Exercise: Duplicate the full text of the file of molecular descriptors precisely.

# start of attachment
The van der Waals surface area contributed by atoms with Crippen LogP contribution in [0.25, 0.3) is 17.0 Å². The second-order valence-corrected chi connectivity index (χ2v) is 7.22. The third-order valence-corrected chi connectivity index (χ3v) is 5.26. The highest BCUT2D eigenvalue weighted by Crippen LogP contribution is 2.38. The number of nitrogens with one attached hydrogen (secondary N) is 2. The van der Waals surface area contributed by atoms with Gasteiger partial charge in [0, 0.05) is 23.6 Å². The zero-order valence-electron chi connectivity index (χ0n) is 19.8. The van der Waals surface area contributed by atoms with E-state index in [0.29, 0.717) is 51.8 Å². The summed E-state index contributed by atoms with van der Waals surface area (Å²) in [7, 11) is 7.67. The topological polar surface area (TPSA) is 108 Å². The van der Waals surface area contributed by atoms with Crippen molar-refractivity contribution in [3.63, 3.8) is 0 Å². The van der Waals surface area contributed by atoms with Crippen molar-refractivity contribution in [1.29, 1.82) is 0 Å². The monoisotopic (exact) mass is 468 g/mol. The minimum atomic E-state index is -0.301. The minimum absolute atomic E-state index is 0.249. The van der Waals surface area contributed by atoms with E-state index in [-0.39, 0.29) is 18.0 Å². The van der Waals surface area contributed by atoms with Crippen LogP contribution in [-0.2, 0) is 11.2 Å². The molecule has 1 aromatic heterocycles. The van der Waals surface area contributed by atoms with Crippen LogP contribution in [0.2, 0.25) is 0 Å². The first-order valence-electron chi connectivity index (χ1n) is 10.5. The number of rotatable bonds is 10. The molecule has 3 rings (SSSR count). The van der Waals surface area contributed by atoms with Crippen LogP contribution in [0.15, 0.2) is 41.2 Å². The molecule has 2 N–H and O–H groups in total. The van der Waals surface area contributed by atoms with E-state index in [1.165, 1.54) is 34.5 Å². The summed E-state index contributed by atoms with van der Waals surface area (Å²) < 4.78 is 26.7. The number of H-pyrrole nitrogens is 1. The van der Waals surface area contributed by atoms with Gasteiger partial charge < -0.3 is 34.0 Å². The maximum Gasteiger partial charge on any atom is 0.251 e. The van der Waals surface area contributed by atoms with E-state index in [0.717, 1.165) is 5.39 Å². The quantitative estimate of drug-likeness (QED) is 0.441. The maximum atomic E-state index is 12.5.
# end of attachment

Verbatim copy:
The van der Waals surface area contributed by atoms with Crippen LogP contribution in [0.25, 0.3) is 17.0 Å². The second-order valence-corrected chi connectivity index (χ2v) is 7.22. The third-order valence-corrected chi connectivity index (χ3v) is 5.26. The highest BCUT2D eigenvalue weighted by Crippen LogP contribution is 2.38. The number of nitrogens with one attached hydrogen (secondary N) is 2. The van der Waals surface area contributed by atoms with Gasteiger partial charge in [0, 0.05) is 23.6 Å². The zero-order valence-electron chi connectivity index (χ0n) is 19.8. The van der Waals surface area contributed by atoms with E-state index in [0.29, 0.717) is 51.8 Å². The summed E-state index contributed by atoms with van der Waals surface area (Å²) in [7, 11) is 7.67. The topological polar surface area (TPSA) is 108 Å². The van der Waals surface area contributed by atoms with Crippen molar-refractivity contribution in [3.63, 3.8) is 0 Å². The van der Waals surface area contributed by atoms with Crippen molar-refractivity contribution in [1.29, 1.82) is 0 Å². The monoisotopic (exact) mass is 468 g/mol. The minimum atomic E-state index is -0.301. The minimum absolute atomic E-state index is 0.249. The van der Waals surface area contributed by atoms with E-state index in [-0.39, 0.29) is 18.0 Å². The van der Waals surface area contributed by atoms with Crippen LogP contribution in [-0.2, 0) is 11.2 Å². The molecule has 1 aromatic heterocycles. The van der Waals surface area contributed by atoms with Crippen LogP contribution in [0.2, 0.25) is 0 Å². The first-order valence-electron chi connectivity index (χ1n) is 10.5. The number of rotatable bonds is 10. The molecule has 3 rings (SSSR count). The van der Waals surface area contributed by atoms with Crippen LogP contribution in [0.15, 0.2) is 41.2 Å². The molecule has 2 N–H and O–H groups in total. The van der Waals surface area contributed by atoms with E-state index in [1.165, 1.54) is 34.5 Å². The summed E-state index contributed by atoms with van der Waals surface area (Å²) < 4.78 is 26.7. The number of H-pyrrole nitrogens is 1. The van der Waals surface area contributed by atoms with Gasteiger partial charge < -0.3 is 34.0 Å². The maximum Gasteiger partial charge on any atom is 0.251 e. The van der Waals surface area contributed by atoms with E-state index in [0.717, 1.165) is 5.39 Å². The quantitative estimate of drug-likeness (QED) is 0.441. The maximum atomic E-state index is 12.5.